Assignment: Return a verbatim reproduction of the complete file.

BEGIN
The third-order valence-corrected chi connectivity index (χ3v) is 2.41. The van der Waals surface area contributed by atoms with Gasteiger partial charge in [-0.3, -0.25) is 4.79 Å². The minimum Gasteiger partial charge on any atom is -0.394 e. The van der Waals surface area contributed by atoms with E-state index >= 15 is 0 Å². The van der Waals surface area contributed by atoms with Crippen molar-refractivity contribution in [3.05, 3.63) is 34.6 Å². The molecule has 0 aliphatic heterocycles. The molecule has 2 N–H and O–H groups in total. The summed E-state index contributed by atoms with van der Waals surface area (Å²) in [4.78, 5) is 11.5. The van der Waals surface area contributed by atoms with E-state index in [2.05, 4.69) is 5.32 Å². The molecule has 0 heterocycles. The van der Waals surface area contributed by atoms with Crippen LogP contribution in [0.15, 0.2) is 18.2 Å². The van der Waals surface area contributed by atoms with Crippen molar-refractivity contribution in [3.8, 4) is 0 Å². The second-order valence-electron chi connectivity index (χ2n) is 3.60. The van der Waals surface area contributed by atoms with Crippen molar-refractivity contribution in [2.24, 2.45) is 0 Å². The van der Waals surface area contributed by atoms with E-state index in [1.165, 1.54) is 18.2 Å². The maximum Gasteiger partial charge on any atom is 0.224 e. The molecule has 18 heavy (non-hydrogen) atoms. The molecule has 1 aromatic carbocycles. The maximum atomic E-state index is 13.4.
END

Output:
The third-order valence-corrected chi connectivity index (χ3v) is 2.41. The van der Waals surface area contributed by atoms with Gasteiger partial charge in [-0.3, -0.25) is 4.79 Å². The minimum Gasteiger partial charge on any atom is -0.394 e. The van der Waals surface area contributed by atoms with E-state index >= 15 is 0 Å². The van der Waals surface area contributed by atoms with Crippen molar-refractivity contribution in [3.05, 3.63) is 34.6 Å². The molecule has 0 aliphatic heterocycles. The molecule has 2 N–H and O–H groups in total. The summed E-state index contributed by atoms with van der Waals surface area (Å²) in [4.78, 5) is 11.5. The van der Waals surface area contributed by atoms with E-state index in [2.05, 4.69) is 5.32 Å². The molecule has 0 heterocycles. The van der Waals surface area contributed by atoms with Crippen LogP contribution in [0.15, 0.2) is 18.2 Å². The van der Waals surface area contributed by atoms with Crippen molar-refractivity contribution in [3.8, 4) is 0 Å². The second-order valence-electron chi connectivity index (χ2n) is 3.60. The van der Waals surface area contributed by atoms with Crippen molar-refractivity contribution in [2.24, 2.45) is 0 Å². The van der Waals surface area contributed by atoms with E-state index in [1.165, 1.54) is 18.2 Å². The maximum Gasteiger partial charge on any atom is 0.224 e. The molecule has 18 heavy (non-hydrogen) atoms. The molecule has 1 aromatic carbocycles. The maximum atomic E-state index is 13.4.